At first, I thought that I would just look into the things people believe and why they believe those things. But, as usually happens, matters are a little more complicated than that. I should have known; after all, the philosophers have gotten hold of knowledge, which includes belief, as a category for inquiry. They even gave this study, as philosophers are prone to do, a ten-dollar name: epistemology. Not to be confused with eschatology which, in Christian theology (and perhaps in other theologies as well), is the study of matters related to the end times. That is a matter of belief, but not related to the study of knowledge or belief. I mention it because, when I was at university, I got those two words confused for the longest time.
Yes, I’m wandering. It’s easy to do when dealing with belief, since almost anything you can think of can be a matter of belief. But wait. There is even a school of thought in philosophy, fueled by neurobiology, called eliminative materialism. This school of thought holds, as I understand it, that consciousness does not really exist at all and that therefore things like belief are illusory. (Thanks to Wikipedia for that.) I’m in the process of tracking down more information on this theory, but it frankly sounds a little bit too reductionistic for my taste.
Be that as it may, I have a habit of starting out a project like this by looking for definitions. When I say I’m interested in looking a belief, for example, I figure it’s a good idea to have some guidelines for the type of thing I’m dealing with. This is especially important in this case, as it turns out, as belief seems to be a fairly elastic concept. From the definitions I’ve seen so far, it seems like there is a sort of hierarchy of knowledge/belief that revolves around how much confidence the individual has in the thing believed. Which in turn is very elastic, as what one person would say is a matter not only of faith, but of blind faith, another person would claim as a matter of sure knowledge. We’re looking at quite a wide gulf between the two, faith and knowledge, sometimes.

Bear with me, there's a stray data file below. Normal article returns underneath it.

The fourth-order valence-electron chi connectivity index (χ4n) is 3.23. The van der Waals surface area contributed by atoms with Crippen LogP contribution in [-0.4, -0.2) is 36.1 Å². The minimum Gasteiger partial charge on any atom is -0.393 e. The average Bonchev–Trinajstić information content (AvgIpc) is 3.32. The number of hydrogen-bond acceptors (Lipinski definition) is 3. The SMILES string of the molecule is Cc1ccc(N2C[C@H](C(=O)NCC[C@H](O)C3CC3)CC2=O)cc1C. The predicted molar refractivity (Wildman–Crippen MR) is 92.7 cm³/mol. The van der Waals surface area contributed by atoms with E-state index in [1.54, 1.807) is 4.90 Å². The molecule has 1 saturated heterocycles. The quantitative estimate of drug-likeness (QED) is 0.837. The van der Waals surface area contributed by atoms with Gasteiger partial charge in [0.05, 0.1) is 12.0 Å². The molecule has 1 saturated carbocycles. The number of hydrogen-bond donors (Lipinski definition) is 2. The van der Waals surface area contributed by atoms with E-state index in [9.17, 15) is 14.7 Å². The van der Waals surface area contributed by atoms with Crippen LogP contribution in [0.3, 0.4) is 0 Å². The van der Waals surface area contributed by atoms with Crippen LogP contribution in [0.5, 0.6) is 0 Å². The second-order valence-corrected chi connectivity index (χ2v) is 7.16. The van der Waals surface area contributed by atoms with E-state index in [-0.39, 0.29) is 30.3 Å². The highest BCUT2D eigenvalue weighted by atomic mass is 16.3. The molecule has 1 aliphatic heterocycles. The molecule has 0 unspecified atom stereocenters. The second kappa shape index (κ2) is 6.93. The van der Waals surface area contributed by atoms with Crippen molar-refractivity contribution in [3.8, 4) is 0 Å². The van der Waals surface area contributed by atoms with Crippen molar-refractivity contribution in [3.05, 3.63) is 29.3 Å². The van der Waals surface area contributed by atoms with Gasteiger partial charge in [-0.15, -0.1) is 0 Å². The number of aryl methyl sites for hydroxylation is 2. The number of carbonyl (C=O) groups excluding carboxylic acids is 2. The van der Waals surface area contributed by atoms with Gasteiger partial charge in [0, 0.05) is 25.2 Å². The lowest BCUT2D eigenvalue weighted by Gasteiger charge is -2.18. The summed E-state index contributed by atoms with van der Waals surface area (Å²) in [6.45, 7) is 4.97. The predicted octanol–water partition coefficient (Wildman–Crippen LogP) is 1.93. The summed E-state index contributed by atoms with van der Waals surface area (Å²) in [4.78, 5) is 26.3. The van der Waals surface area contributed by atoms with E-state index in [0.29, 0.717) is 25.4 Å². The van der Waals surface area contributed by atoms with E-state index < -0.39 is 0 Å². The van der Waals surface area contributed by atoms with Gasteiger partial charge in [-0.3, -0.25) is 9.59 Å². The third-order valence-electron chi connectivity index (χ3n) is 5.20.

Anyway, the progression, as I’ve been able to classify it so far, goes something like this, at least as far as general definitions run: knowledge, opinion, belief, faith.
First, there is knowledge, which The Encyclopedia of Philosophy (New York: The Macmillan Company & The Free Press, 1967) defines as “justified true belief” (vol. 4, p. 345). This definition assumes that knowledge is, indeed, a species of belief. There are apparently some who would argue “that knowledge cannot be a kind of belief…because they exclude each other” (p. 346). According to Anthony Quinton, the author of the Encyclopedia of Philosophy article on “Knowledge and Belief”, this argument is based on a notion that belief implies not knowing. Quinton dismisses this argument as absurd, and I tend to agree. So, I think, it is justified to call knowledge the most secure form of belief. It is a belief that has lots of facts to back it up.